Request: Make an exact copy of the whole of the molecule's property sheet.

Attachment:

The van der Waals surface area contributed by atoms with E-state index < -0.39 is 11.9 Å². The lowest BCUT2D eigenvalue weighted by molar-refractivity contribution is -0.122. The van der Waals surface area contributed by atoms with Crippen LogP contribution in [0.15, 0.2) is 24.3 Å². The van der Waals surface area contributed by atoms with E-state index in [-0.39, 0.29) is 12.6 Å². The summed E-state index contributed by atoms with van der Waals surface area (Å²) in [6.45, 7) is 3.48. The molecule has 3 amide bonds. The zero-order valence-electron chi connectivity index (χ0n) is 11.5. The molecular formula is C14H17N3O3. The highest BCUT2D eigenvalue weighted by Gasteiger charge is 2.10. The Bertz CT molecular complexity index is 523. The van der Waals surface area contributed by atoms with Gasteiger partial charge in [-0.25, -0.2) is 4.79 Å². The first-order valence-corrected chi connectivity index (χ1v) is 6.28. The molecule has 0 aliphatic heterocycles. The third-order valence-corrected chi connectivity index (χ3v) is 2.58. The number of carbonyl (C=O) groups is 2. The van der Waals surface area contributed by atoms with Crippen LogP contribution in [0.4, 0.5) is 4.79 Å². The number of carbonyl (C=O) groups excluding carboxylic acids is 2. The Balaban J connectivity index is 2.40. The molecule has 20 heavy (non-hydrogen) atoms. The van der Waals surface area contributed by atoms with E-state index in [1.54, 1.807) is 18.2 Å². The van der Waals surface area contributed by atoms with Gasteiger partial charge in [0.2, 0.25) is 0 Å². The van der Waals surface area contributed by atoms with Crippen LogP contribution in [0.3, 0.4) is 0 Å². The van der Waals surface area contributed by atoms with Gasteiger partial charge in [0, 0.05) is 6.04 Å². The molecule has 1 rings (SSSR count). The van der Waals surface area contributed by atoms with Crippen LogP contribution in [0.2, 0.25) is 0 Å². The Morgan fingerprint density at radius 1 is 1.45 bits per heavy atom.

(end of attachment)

The van der Waals surface area contributed by atoms with E-state index < -0.39 is 11.9 Å². The lowest BCUT2D eigenvalue weighted by molar-refractivity contribution is -0.122. The van der Waals surface area contributed by atoms with Crippen LogP contribution in [0.15, 0.2) is 24.3 Å². The van der Waals surface area contributed by atoms with E-state index in [-0.39, 0.29) is 12.6 Å². The summed E-state index contributed by atoms with van der Waals surface area (Å²) in [6.45, 7) is 3.48. The molecule has 3 amide bonds. The zero-order valence-electron chi connectivity index (χ0n) is 11.5. The molecular formula is C14H17N3O3. The highest BCUT2D eigenvalue weighted by Gasteiger charge is 2.10. The Bertz CT molecular complexity index is 523. The van der Waals surface area contributed by atoms with Gasteiger partial charge in [-0.25, -0.2) is 4.79 Å². The first-order valence-corrected chi connectivity index (χ1v) is 6.28. The molecule has 0 aliphatic heterocycles. The third-order valence-corrected chi connectivity index (χ3v) is 2.58. The number of carbonyl (C=O) groups is 2. The van der Waals surface area contributed by atoms with Crippen LogP contribution in [0.4, 0.5) is 4.79 Å². The number of carbonyl (C=O) groups excluding carboxylic acids is 2. The Balaban J connectivity index is 2.40. The molecule has 20 heavy (non-hydrogen) atoms. The van der Waals surface area contributed by atoms with E-state index in [1.54, 1.807) is 18.2 Å². The van der Waals surface area contributed by atoms with Gasteiger partial charge in [0.2, 0.25) is 0 Å². The van der Waals surface area contributed by atoms with Crippen LogP contribution in [0.3, 0.4) is 0 Å². The van der Waals surface area contributed by atoms with Gasteiger partial charge in [0, 0.05) is 6.04 Å². The molecule has 1 rings (SSSR count). The van der Waals surface area contributed by atoms with Crippen LogP contribution in [0.2, 0.25) is 0 Å². The Morgan fingerprint density at radius 1 is 1.45 bits per heavy atom.